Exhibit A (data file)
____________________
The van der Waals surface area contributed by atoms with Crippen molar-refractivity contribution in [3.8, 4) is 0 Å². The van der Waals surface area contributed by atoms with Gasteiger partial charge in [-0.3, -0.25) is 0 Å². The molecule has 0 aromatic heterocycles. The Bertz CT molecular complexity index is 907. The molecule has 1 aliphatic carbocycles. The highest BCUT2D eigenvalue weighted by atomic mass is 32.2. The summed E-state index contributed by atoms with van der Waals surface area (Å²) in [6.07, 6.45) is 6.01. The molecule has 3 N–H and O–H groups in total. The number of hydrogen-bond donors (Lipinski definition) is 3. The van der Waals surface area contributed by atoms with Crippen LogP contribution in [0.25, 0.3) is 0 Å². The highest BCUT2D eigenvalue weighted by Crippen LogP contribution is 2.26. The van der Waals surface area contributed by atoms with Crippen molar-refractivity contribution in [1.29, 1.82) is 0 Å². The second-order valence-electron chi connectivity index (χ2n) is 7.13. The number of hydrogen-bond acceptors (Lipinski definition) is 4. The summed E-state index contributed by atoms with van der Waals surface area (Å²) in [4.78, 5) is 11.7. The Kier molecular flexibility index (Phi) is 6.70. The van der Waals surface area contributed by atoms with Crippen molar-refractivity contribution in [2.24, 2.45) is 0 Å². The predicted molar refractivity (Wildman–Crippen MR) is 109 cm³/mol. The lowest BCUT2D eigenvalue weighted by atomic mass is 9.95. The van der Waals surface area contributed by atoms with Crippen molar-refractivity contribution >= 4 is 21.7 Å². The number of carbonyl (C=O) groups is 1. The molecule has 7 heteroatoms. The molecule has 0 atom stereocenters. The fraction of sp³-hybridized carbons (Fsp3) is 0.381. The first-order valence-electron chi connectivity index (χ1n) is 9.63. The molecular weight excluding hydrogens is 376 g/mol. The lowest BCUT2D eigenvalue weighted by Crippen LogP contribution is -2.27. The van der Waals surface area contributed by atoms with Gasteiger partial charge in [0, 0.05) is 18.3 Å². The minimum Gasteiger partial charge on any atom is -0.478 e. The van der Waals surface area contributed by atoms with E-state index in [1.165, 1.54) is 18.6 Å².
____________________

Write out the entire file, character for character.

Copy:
The van der Waals surface area contributed by atoms with Crippen molar-refractivity contribution in [3.8, 4) is 0 Å². The van der Waals surface area contributed by atoms with Gasteiger partial charge in [-0.3, -0.25) is 0 Å². The molecule has 0 aromatic heterocycles. The Bertz CT molecular complexity index is 907. The molecule has 1 aliphatic carbocycles. The highest BCUT2D eigenvalue weighted by atomic mass is 32.2. The summed E-state index contributed by atoms with van der Waals surface area (Å²) in [6.07, 6.45) is 6.01. The molecule has 3 N–H and O–H groups in total. The number of hydrogen-bond donors (Lipinski definition) is 3. The van der Waals surface area contributed by atoms with Crippen LogP contribution in [0.25, 0.3) is 0 Å². The highest BCUT2D eigenvalue weighted by Crippen LogP contribution is 2.26. The van der Waals surface area contributed by atoms with Crippen molar-refractivity contribution in [1.29, 1.82) is 0 Å². The second-order valence-electron chi connectivity index (χ2n) is 7.13. The number of hydrogen-bond acceptors (Lipinski definition) is 4. The summed E-state index contributed by atoms with van der Waals surface area (Å²) in [4.78, 5) is 11.7. The Kier molecular flexibility index (Phi) is 6.70. The van der Waals surface area contributed by atoms with Crippen molar-refractivity contribution in [2.24, 2.45) is 0 Å². The predicted molar refractivity (Wildman–Crippen MR) is 109 cm³/mol. The lowest BCUT2D eigenvalue weighted by atomic mass is 9.95. The van der Waals surface area contributed by atoms with Crippen molar-refractivity contribution >= 4 is 21.7 Å². The number of carbonyl (C=O) groups is 1. The molecule has 7 heteroatoms. The molecule has 0 atom stereocenters. The fraction of sp³-hybridized carbons (Fsp3) is 0.381. The first-order valence-electron chi connectivity index (χ1n) is 9.63. The molecular weight excluding hydrogens is 376 g/mol. The lowest BCUT2D eigenvalue weighted by Crippen LogP contribution is -2.27. The van der Waals surface area contributed by atoms with Gasteiger partial charge in [0, 0.05) is 18.3 Å². The minimum Gasteiger partial charge on any atom is -0.478 e. The van der Waals surface area contributed by atoms with E-state index in [1.165, 1.54) is 18.6 Å².